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Web Design

Good interaction design makes for good design

Date Posted: March 5, 2018Reading time: 8 minutes

It wasn’t that long ago that websites were made to fit a width that was fixed to one size only. Designers and developers didn’t have to care about whether it would look right on a phone because no one was browsing on their flip phones anyway. Because small laptops were less common, people were using desktops and were expected to have their browser the full width of the screen. If the website overflowed so you had to side-scroll, well, that was your problem. Websites were designed like print ads, not expected to move or respond or react.

When accessing the internet started getting more mobile and a few more companies started to invest in building their own computers and eventually, tablets came into play, it led to a vast difference in screen sizes and resolutions. People were seeing the same site on multiple different devices. This was the beginning of designers and developers having to give a lot more thought about user-centered design and how people were going to interact with a website. Today, there are around 220 different screen sizes (and growing) that people use to look at over 644 million active websites on the internet.

People unfamiliar with the nuances of website design don’t tend to see it as something that’s alive, but for all intents and purposes, it is. You interact with it, it responds to touch and hover and reacts accordingly. It gives you information and can take information. This is something that needs to be taken into account when designing. It won’t be flat. It won’t be stationary and look the same all the time like a print advertisement would. Text is going to change place to adapt to different screen and browser sizes. Images and blocks of information are going to look different on a small phone as opposed to a 27-inch iMac.

Good interaction design is also a good user experience, which leads to other elements of a proper website, like accessibility. All these things connect, and together create good design. Without any of these elements, you don’t have a proper website. It is difficult to communicate the importance of user interactions to someone designing a website who still sees websites like print advertisements, and in my experience, it’s almost always something that gets overlooked and ends up tacked on at the end instead of being part of the initial design considerations. It can be fixed at the end, but since it’s such an abstract topic it should be one of the initial aspects of website design.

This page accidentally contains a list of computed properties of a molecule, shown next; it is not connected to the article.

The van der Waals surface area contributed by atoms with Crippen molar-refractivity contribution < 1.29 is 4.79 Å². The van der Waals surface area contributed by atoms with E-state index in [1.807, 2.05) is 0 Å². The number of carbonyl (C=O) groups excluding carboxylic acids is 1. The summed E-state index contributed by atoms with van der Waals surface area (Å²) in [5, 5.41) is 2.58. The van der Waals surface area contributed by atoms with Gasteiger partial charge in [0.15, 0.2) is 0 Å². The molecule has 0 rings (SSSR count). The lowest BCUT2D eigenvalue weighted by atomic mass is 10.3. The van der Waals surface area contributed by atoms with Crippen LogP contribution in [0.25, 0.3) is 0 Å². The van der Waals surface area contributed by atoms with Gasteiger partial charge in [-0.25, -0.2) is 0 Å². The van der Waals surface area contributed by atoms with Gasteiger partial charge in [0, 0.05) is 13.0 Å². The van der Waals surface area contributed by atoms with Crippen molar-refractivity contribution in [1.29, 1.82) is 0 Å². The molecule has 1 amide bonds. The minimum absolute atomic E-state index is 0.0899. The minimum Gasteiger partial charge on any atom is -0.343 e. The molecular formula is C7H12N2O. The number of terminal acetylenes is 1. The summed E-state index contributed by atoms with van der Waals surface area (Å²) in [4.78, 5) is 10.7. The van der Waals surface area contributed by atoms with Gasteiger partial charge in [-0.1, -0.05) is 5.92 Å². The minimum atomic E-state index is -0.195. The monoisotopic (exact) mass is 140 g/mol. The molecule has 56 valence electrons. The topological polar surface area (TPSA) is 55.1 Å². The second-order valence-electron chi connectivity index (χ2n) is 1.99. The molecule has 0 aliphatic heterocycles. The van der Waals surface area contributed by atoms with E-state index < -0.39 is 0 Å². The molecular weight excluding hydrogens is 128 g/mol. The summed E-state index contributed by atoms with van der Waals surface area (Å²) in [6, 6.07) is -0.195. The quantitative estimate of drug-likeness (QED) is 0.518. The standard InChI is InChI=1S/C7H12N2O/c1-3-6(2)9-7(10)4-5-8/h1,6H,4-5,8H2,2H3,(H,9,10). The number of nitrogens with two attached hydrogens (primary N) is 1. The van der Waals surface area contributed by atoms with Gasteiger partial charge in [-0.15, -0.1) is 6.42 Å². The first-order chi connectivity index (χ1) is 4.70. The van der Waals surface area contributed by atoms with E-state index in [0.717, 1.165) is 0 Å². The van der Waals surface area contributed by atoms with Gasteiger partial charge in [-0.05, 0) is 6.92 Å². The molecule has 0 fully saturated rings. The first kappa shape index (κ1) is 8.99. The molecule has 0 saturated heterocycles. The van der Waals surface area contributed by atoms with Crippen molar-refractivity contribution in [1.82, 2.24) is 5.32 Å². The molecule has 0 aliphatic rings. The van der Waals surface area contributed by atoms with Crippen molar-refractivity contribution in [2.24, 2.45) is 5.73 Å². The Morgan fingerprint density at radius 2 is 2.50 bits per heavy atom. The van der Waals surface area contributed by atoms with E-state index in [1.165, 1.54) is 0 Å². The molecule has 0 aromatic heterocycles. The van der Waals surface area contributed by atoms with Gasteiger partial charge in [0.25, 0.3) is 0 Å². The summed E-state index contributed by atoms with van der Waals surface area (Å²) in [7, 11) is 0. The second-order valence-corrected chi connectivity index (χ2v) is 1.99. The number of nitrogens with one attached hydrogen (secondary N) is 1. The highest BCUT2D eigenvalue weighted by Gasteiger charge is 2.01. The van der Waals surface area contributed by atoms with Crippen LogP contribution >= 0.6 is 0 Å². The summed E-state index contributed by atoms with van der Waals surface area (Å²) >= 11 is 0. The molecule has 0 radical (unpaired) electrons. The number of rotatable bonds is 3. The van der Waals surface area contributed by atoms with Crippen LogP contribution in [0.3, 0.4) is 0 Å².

The heart of interaction design is designing interaction. But what does that mean? It means deciding what functionality exists in the product, and how it behaves when a human uses it, as well as how it is presented to the human so s/he can understand it. While IA, usability, psychology and graphic/interface design all inform those choices, it is the interaction designer who creates scenarios of use, user stories and/or use cases and flows that represent those choices for the engineer to program. So the key skill is being able to design the behavior of the software when a human interacts with it. All else is useful data.

— Christina Wodtke

It is objectively easy to place some elements together and create a website. The most popular web design currently is a one page scrolling site starting with some form of large hero with large text on it, an intro paragraph section, a section with three column items with icons, some testimonials, a footer with address and social media and a copyright notice. But what makes the design useful and easy for users is thinking about what people will do on the site and how they will use it. What can a user do with their mouse, finger or stylus to interact with the website? Are elements placed in the proper area and have the correct appearance to imply their function? Is there feedback once an action is performed? Understanding and implementing practices like this are fundamental to designing good interactions.

Great interaction design makes the website feel more intuitive and allows for a user to reach their goals easier and receive a larger amount of satisfaction from the effort. Consideration should be taken for how a user interacts with a website, and usability typically leads to a better understanding of the website, a better experience for the user and a better overall design in the end.